Emergency situations can arise anywhere at any time. Being prepared for emergencies often requires more than a working jack to change a tire. Storing an emergency kit in a vehicle truck puts paid to the phrase, ‘Better safe than sorry.’
Basic Survival Items
When planning an emergency kit, start from the most basic level—survival. Survival items comprise the base need platform of food, water and shelter.
Food: Energy bars, crackers, bread and even snack cans of fruits, vegetables and meats can provide energy and nutrients. Even hard candy can provide energy and stabilize some diabetics for the short-term.
Water: Bottled water is a basic item. Powered mixes can flavor the water and provide electrolytes. The water can be in individual bottles or larger jugs. Keep some segregated for first aid purposes, however.
Shelter: Rain ponchos, emergency blankets and tarps can provide shelter when stretched between branches, posts and poles. Sturdy nylon rope provides tie-down options and bracing. Even without the lean-to options, they can be wrapped around each person to ward off the cold and inclement weather. Emergency blankets can withhold up to 90% of body heat and can insulate from ground cold.
Above the basic survival level, next rests basic safety items. These provide light and signal help.
Flashlight: High-powered flash lights can signal emergency crews or passing vehicles. They can illuminate pathways. They can also provide light in make-shift shelters, but use should be limited to save the batteries. Better yet, store shake-to-activate flashlights and eliminate the need for batteries.
Flares: Storing both ground flares and gun flares is highly recommended. Ground flares illuminate accident scenes and warn ground traffic. Gun flares call attention from the air, which can be crucial if the emergency scene is not easily visible from the ground.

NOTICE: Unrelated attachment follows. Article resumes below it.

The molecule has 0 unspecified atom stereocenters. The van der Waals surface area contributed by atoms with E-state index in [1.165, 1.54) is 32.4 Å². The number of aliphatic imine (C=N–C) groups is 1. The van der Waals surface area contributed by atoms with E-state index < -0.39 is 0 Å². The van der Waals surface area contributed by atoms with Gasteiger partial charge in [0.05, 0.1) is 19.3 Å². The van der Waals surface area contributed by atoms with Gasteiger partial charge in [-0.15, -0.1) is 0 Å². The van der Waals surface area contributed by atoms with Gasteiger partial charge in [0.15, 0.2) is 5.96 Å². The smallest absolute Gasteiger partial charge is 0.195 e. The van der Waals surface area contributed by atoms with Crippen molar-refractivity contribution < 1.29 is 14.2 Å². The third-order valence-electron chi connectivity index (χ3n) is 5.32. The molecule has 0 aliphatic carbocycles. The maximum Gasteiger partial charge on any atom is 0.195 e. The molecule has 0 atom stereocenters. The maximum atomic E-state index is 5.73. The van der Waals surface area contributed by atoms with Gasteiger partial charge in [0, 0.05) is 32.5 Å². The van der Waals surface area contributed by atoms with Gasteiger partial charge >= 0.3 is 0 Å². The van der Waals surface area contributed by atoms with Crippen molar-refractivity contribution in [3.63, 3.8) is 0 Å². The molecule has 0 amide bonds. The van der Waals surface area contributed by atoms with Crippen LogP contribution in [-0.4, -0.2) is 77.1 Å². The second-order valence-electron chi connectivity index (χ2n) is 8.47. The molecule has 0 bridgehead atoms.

Fire Extinguisher: Small, multi-source fire extinguishers provide fire safety from wood fires, fuel fires and other fire sources. Keep them fully charged; testing and charging services are often provided by the fire department.
First Aid Kit: Keep a comprehensive first aid kit well-stocked. Gauze, aspirin, non-aspirin pain killers, waterproof tape, scissors, splints, joint braces and slings are a few recommended items. Don’t forget the antibiotic ointment.
Blankets and Sleeping Bags: Layering of small, lightweight blankets offer warmth and comfort. Sleeping bags provide warmth and protection as well.
Contacting emergency services requires having a way to communicate. Cell phones can provide that venue if a cell signal is available. Calling a tow service or an ambulance can facilitate well-being or medical care. Contacting friends or family can calm fears or request help. If in new areas, often the cell phone operator can help with services in the strange area and can connect directly to service providers.
Additional items can provide at least one-way communications.
Radios: All-band radios allow weather tracking and often an emergency band. It can also provide a bit of comfort in hearing music or news casts—that voice of civilization. Keep double the number of required batteries in reserve, and always make sure the batteries are still charged. Solar-powered radios eliminate battery need altogether.
Hand-Held CB Radios: Law enforcement continually monitors channel 9 for emergency calls. Passing motorists and commercial vehicles often have CB radios; most monitor channel 19. Any channel may have voice activity, but channels 9 and 19 hold the better chances of contact.
It’s far better to be a little over-prepared than to be under-prepared, even when traveling locally. Unfortunately, unforeseen circumstances can occur anywhere and at any time. Roads can shut down from a traffic accident and stay closed for hours and in any weather. Vehicles can break down without warning. Be as prepared as possible. The alternative could be deadly.